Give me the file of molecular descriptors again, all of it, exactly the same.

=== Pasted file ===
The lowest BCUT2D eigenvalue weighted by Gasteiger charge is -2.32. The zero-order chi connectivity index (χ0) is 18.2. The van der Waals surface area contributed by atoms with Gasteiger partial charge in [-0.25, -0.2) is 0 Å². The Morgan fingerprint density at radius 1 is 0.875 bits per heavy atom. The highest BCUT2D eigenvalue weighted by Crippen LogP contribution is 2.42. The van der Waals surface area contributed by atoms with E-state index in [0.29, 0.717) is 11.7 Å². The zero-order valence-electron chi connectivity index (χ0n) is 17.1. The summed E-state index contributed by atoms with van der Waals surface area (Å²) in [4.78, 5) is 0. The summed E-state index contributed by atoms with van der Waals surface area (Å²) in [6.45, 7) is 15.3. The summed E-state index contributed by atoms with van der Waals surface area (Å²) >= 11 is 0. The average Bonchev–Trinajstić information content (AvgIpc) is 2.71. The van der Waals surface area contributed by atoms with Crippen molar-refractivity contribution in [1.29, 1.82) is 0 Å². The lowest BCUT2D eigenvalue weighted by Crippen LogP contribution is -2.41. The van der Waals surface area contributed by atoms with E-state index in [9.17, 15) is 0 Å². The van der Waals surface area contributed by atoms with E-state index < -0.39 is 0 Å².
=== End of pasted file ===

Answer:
The lowest BCUT2D eigenvalue weighted by Gasteiger charge is -2.32. The zero-order chi connectivity index (χ0) is 18.2. The van der Waals surface area contributed by atoms with Gasteiger partial charge in [-0.25, -0.2) is 0 Å². The Morgan fingerprint density at radius 1 is 0.875 bits per heavy atom. The highest BCUT2D eigenvalue weighted by Crippen LogP contribution is 2.42. The van der Waals surface area contributed by atoms with E-state index in [0.29, 0.717) is 11.7 Å². The zero-order valence-electron chi connectivity index (χ0n) is 17.1. The summed E-state index contributed by atoms with van der Waals surface area (Å²) in [4.78, 5) is 0. The summed E-state index contributed by atoms with van der Waals surface area (Å²) in [6.45, 7) is 15.3. The summed E-state index contributed by atoms with van der Waals surface area (Å²) >= 11 is 0. The average Bonchev–Trinajstić information content (AvgIpc) is 2.71. The van der Waals surface area contributed by atoms with Crippen molar-refractivity contribution in [1.29, 1.82) is 0 Å². The lowest BCUT2D eigenvalue weighted by Crippen LogP contribution is -2.41. The van der Waals surface area contributed by atoms with E-state index in [9.17, 15) is 0 Å². The van der Waals surface area contributed by atoms with E-state index < -0.39 is 0 Å².